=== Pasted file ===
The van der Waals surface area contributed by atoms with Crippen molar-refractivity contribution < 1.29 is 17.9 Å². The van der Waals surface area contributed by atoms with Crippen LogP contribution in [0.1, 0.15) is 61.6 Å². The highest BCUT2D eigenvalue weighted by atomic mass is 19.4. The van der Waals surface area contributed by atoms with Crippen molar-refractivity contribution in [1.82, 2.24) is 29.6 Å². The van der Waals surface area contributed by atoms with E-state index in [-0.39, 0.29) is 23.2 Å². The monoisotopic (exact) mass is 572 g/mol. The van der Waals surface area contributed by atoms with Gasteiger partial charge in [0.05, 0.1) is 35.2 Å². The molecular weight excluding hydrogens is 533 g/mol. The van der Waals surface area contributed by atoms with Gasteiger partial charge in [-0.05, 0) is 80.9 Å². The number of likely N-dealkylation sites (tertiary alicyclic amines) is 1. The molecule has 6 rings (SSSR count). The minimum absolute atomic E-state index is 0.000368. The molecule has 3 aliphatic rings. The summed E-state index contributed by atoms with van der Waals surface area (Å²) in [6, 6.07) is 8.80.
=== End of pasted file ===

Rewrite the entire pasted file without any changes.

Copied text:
The van der Waals surface area contributed by atoms with Crippen molar-refractivity contribution < 1.29 is 17.9 Å². The van der Waals surface area contributed by atoms with Crippen LogP contribution in [0.1, 0.15) is 61.6 Å². The highest BCUT2D eigenvalue weighted by atomic mass is 19.4. The van der Waals surface area contributed by atoms with Crippen molar-refractivity contribution in [1.82, 2.24) is 29.6 Å². The van der Waals surface area contributed by atoms with E-state index in [-0.39, 0.29) is 23.2 Å². The monoisotopic (exact) mass is 572 g/mol. The van der Waals surface area contributed by atoms with Gasteiger partial charge in [0.05, 0.1) is 35.2 Å². The molecular weight excluding hydrogens is 533 g/mol. The van der Waals surface area contributed by atoms with Gasteiger partial charge in [-0.05, 0) is 80.9 Å². The number of likely N-dealkylation sites (tertiary alicyclic amines) is 1. The molecule has 6 rings (SSSR count). The minimum absolute atomic E-state index is 0.000368. The molecule has 3 aliphatic rings. The summed E-state index contributed by atoms with van der Waals surface area (Å²) in [6, 6.07) is 8.80.